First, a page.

Hilma af Klint: The Secret Paintings
Time Out says
This Art Gallery of NSW show is the first time her remarkable work has been shown in the Asia-Pacific region
It was pure joy when Sydneysiders got to see the beautiful colours of Swedish artist Hilma af Klint’s beautiful abstracts light up the Art Gallery of New South Wales this winter. And then a total bummer when they had to close the doors of Hilma af Klint: The Secret Paintings less than a month later.
The good news is, it’s back on, only this time you can visit without leaving the house, and it’s totally free. They’ve whipped up a snazzy YouTube video walkthrough to ensure that the gorgeous exhibition reaches even further than before while keeping us all safe and happy.
The major survey of af Klint’s pioneering work recognises a game-changing talent who drew on popular spiritualist practices to create large-scale works of a kind that hadn’t been seen before. She believed that her paintings contained messages for humanity, communicated to her through visions, and founded a spiritual group named The Five with four like-minded women who explored esoteric texts and conducted séances.
Born in Stockholm in 1862, she was way before her time, and never received the credit she so clearly deserved before dying in a tragic accident at 82, in the autumn of 1944. That's partly because she left a note asking for them to be concealed for at least 20 years. She is behind more than 1300 works which were hidden away in storage for decades until their rediscovery caused a sensation, leading to a 2019 exhibition at the Guggenheim Museum that smashed the New York institution’s attendance records. This Sydney outing features over 100 works, as curated by the Heide Museum of Modern Art in Melbourne’s Sue in collaboration with Art Gallery of NSW senior curator of modern and contemporary international art Nicholas Chambers.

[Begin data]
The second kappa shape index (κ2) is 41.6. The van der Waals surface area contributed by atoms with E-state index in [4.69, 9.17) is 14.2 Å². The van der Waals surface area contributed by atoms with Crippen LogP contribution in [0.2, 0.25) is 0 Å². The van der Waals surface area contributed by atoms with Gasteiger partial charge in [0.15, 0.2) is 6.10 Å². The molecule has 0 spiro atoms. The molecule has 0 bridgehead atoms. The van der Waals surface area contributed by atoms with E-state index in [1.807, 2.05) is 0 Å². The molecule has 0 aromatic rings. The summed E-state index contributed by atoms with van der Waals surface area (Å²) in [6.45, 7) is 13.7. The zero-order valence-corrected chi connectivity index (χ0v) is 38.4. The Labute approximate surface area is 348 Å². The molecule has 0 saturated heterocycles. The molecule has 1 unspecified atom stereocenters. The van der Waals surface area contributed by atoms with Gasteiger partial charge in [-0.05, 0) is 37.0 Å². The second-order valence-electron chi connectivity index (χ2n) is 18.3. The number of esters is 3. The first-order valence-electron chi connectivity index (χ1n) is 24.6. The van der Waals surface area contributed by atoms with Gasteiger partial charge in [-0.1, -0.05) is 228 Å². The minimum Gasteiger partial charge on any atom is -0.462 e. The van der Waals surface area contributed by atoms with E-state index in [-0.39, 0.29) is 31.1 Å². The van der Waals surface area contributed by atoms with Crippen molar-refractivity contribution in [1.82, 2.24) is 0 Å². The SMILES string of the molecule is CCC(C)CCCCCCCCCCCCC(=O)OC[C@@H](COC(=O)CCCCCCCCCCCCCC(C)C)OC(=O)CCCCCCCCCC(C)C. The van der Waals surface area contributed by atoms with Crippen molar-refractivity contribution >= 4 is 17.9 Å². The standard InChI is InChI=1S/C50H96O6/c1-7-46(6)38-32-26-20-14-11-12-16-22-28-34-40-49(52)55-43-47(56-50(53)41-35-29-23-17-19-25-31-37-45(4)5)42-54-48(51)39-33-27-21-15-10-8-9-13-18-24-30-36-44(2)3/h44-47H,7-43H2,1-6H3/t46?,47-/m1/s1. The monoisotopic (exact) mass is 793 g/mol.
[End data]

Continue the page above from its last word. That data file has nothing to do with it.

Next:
Her series ‘The Ten Largest’ (1907) explores the four stages of human development through ten incredible works that harness a glorious arrangement of shapes and bright-hued motifs. You’ll also be able to see rare sightings of her early botanical watercolours, late-career works many of which have never been displayed in public before, and notebooks that offer a fascinating insight into her influences and processes.
Art Gallery of NSW director Michael Brand says it’s a once-in-a-lifetime opportunity to discover the extraordinary artistic achievements of this trailblazing artist who stood for too long outside the accepted story of European modernism. “In an era of limited creative freedom for women, af Klint’s secret paintings became an outlet for her prodigious intelligence, spiritual quest and ground-breaking artistic vision.”
Love digital art? Read our chat with Future Shaper Serwah Attafuah.
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